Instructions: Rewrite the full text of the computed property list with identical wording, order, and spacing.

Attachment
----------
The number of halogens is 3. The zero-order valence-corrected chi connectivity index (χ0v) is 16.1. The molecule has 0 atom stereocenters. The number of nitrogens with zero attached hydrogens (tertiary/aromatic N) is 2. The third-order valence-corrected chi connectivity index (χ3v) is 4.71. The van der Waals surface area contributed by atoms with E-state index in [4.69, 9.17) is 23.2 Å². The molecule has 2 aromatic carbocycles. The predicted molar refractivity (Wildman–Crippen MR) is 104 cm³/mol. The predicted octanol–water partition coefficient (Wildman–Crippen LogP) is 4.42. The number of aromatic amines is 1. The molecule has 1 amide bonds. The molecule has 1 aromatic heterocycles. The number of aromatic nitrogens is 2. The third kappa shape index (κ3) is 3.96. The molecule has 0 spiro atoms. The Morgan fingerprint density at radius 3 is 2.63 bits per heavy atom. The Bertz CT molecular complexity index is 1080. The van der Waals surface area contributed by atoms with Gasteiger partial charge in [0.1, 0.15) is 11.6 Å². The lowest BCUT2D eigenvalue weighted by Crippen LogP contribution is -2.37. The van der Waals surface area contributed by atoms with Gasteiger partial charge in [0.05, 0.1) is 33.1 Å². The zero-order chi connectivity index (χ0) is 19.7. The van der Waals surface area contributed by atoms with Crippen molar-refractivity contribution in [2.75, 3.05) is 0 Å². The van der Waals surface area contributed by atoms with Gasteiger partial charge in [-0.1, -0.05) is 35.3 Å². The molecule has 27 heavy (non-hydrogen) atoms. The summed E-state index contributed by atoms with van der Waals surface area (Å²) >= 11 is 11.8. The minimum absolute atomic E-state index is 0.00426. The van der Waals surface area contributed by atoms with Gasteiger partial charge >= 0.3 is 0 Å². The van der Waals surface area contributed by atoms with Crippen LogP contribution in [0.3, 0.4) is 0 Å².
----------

The number of halogens is 3. The zero-order valence-corrected chi connectivity index (χ0v) is 16.1. The molecule has 0 atom stereocenters. The number of nitrogens with zero attached hydrogens (tertiary/aromatic N) is 2. The third-order valence-corrected chi connectivity index (χ3v) is 4.71. The van der Waals surface area contributed by atoms with E-state index in [4.69, 9.17) is 23.2 Å². The molecule has 2 aromatic carbocycles. The predicted molar refractivity (Wildman–Crippen MR) is 104 cm³/mol. The predicted octanol–water partition coefficient (Wildman–Crippen LogP) is 4.42. The number of aromatic amines is 1. The molecule has 1 amide bonds. The molecule has 1 aromatic heterocycles. The number of aromatic nitrogens is 2. The third kappa shape index (κ3) is 3.96. The molecule has 0 spiro atoms. The Morgan fingerprint density at radius 3 is 2.63 bits per heavy atom. The Bertz CT molecular complexity index is 1080. The van der Waals surface area contributed by atoms with Gasteiger partial charge in [0.1, 0.15) is 11.6 Å². The lowest BCUT2D eigenvalue weighted by Crippen LogP contribution is -2.37. The van der Waals surface area contributed by atoms with Gasteiger partial charge in [0.05, 0.1) is 33.1 Å². The zero-order chi connectivity index (χ0) is 19.7. The van der Waals surface area contributed by atoms with Crippen molar-refractivity contribution in [2.75, 3.05) is 0 Å². The van der Waals surface area contributed by atoms with Gasteiger partial charge in [-0.1, -0.05) is 35.3 Å². The molecule has 27 heavy (non-hydrogen) atoms. The summed E-state index contributed by atoms with van der Waals surface area (Å²) >= 11 is 11.8. The minimum absolute atomic E-state index is 0.00426. The van der Waals surface area contributed by atoms with Gasteiger partial charge >= 0.3 is 0 Å². The van der Waals surface area contributed by atoms with Crippen LogP contribution in [0.3, 0.4) is 0 Å².